If astronomers running one of the most complex observing campaigns ever attempted are correct, the wildly variable, far-southern star Eta Carinae is about to fulfill a tantalizing prediction: that it should nearly disappear to X-ray "eyes" after erratically brightening for several months.
Thus far it appears the predictions are correct, and intensive observations with everything from the Hubble Space Telescope to amateur equipment seem poised to write a new chapter in this famous star's history. But it may be some time before the experts agree on what their copious data really mean, says Ted Gull (NASA/Goddard Space Flight Center), who is focusing on ultraviolet spectroscopy with Hubble and the Far Ultraviolet Spectroscopic Explorer.
Some 7,500 light-years from Earth, Eta Carinae is one of the most massive and luminous stars known. In the 1840s astronomers watched it undergo what University of Minnesota astrophysicist Kris Davidson, the lead scientist on the Hubble campaign, calls "the biggest explosion any star is known to have survived." Flaring from relative obscurity to become nearly the brightest star in the sky for many months, Eta Carinae shed several solar masses worth of material, which is now seen as the twin-globed "Homunculus" nebula (shown at right).
In the mid-1990s Brazilian astronomer Augusto Damineli (University of São Paolo) discovered that Eta Carinae's spectrum changes with clocklike precision every 5½ years. He predicted that the changes would next recur when 1997 drew to a close. They did; and the star's X-ray brightness simultaneously ramped up — only to crash abruptly.
The increasingly popular explanation is that Eta Carinae is two stars, not one, in an eccentric 5½-year orbit that somehow causes the source of the X-rays either to be eclipsed or to turn off when the two stars are closest together. This scenario makes a clear prediction: the late-1997 behavior should stage a repeat performance now.
The spectral changes documented in 1997 indeed are returning on schedule, says Damineli, and Eta Carinae's high-energy light curve (measured by the Rossi X-Ray Timing Explorer satellite) has obligingly brightened and declined in recent months. However, "there have been some surprises," admits Michael F. Corcoran (Universities Space Research Association), who is leading the X-ray observing campaign. In particular, though Eta Carinae's X-rays appeared to have peaked in late May, the star abruptly flared in mid-June. "It's not really clear what's causing that," Corcoran admits, though he believes that the star is still on track to bottom out this weekend.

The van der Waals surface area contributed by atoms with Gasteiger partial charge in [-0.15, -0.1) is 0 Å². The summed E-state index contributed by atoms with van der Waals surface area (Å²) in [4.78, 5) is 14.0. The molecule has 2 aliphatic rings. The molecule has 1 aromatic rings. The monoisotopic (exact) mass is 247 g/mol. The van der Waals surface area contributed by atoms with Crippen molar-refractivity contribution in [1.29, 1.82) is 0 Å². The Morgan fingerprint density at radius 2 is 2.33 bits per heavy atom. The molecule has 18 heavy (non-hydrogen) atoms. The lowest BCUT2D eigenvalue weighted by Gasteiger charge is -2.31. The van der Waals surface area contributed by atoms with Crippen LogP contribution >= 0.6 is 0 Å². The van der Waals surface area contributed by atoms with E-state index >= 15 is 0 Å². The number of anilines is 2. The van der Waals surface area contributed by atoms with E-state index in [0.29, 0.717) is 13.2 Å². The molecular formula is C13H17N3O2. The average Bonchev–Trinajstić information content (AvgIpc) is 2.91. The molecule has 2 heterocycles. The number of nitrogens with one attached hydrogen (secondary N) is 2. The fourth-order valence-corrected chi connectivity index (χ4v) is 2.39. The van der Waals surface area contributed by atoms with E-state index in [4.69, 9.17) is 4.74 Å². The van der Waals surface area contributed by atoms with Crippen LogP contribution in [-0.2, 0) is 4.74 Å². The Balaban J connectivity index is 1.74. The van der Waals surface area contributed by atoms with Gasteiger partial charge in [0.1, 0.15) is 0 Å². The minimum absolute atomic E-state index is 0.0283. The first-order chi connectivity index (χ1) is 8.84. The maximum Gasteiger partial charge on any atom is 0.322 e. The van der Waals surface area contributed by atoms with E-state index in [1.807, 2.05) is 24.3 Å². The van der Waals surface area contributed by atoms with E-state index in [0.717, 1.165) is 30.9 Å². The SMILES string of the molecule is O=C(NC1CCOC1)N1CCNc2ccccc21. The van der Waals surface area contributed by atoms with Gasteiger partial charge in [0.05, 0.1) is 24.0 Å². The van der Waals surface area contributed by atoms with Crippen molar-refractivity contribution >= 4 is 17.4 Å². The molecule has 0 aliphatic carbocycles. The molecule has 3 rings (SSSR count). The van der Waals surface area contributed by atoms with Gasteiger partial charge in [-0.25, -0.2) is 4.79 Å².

Eta Carinae's X-rays presumably originate from million-degree gases in a shock front of some kind. The result of particles blasting into a gaseous medium at supersonic speeds, a shock front might form when two very massive stars approach one another and their fierce winds collide. However, Davidson stresses, a shock also could be generated "even if there is no companion star" — a slow, dense wind from a solitary star's equator could bump up against a faster, more rarefied wind from its poles.
For his part, Damineli is convinced that the clocklike repeatability of Eta Car's spectral shifts can be explained only by orbital motion. "There is no theoretical or observational basis to support a single luminous star," he told Sky & Telescope earlier this week. But the evidence for binarity, however compelling, remains indirect. Stronger signs will be sought in the spectra that Hubble, FUSE, RXTE, the Chandra X-Ray Observatory, the XMM-Newton X-ray satellite, the gamma-ray-sensing Integral spacecraft, and ground-based instruments will obtain in the coming days, weeks, and months. The answers will bear heavily on astronomers' understanding of how extremely massive stars form and evolve.
Want to know more? Read "Eta Carinae's Year of Glory" in the July 2003 issue of Sky & Telescope, now on newsstands.